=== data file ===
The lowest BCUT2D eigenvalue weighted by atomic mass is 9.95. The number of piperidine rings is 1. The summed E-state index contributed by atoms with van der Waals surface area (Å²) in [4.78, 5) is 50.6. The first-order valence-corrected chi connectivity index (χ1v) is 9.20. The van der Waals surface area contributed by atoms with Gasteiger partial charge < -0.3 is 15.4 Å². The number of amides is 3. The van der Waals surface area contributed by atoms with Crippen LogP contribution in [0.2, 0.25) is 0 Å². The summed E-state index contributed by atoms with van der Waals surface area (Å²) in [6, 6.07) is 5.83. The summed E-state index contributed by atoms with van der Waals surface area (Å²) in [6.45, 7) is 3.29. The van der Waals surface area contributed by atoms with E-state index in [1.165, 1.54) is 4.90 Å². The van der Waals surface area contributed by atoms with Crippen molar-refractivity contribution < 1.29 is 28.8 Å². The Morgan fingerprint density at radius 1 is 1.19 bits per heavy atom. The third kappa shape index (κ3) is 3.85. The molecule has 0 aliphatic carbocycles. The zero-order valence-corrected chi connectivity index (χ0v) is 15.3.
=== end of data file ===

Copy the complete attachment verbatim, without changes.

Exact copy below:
The lowest BCUT2D eigenvalue weighted by atomic mass is 9.95. The number of piperidine rings is 1. The summed E-state index contributed by atoms with van der Waals surface area (Å²) in [4.78, 5) is 50.6. The first-order valence-corrected chi connectivity index (χ1v) is 9.20. The van der Waals surface area contributed by atoms with Gasteiger partial charge < -0.3 is 15.4 Å². The number of amides is 3. The van der Waals surface area contributed by atoms with Crippen LogP contribution in [0.2, 0.25) is 0 Å². The summed E-state index contributed by atoms with van der Waals surface area (Å²) in [6, 6.07) is 5.83. The summed E-state index contributed by atoms with van der Waals surface area (Å²) in [6.45, 7) is 3.29. The van der Waals surface area contributed by atoms with E-state index in [1.165, 1.54) is 4.90 Å². The van der Waals surface area contributed by atoms with Crippen molar-refractivity contribution < 1.29 is 28.8 Å². The Morgan fingerprint density at radius 1 is 1.19 bits per heavy atom. The third kappa shape index (κ3) is 3.85. The molecule has 0 aliphatic carbocycles. The zero-order valence-corrected chi connectivity index (χ0v) is 15.3.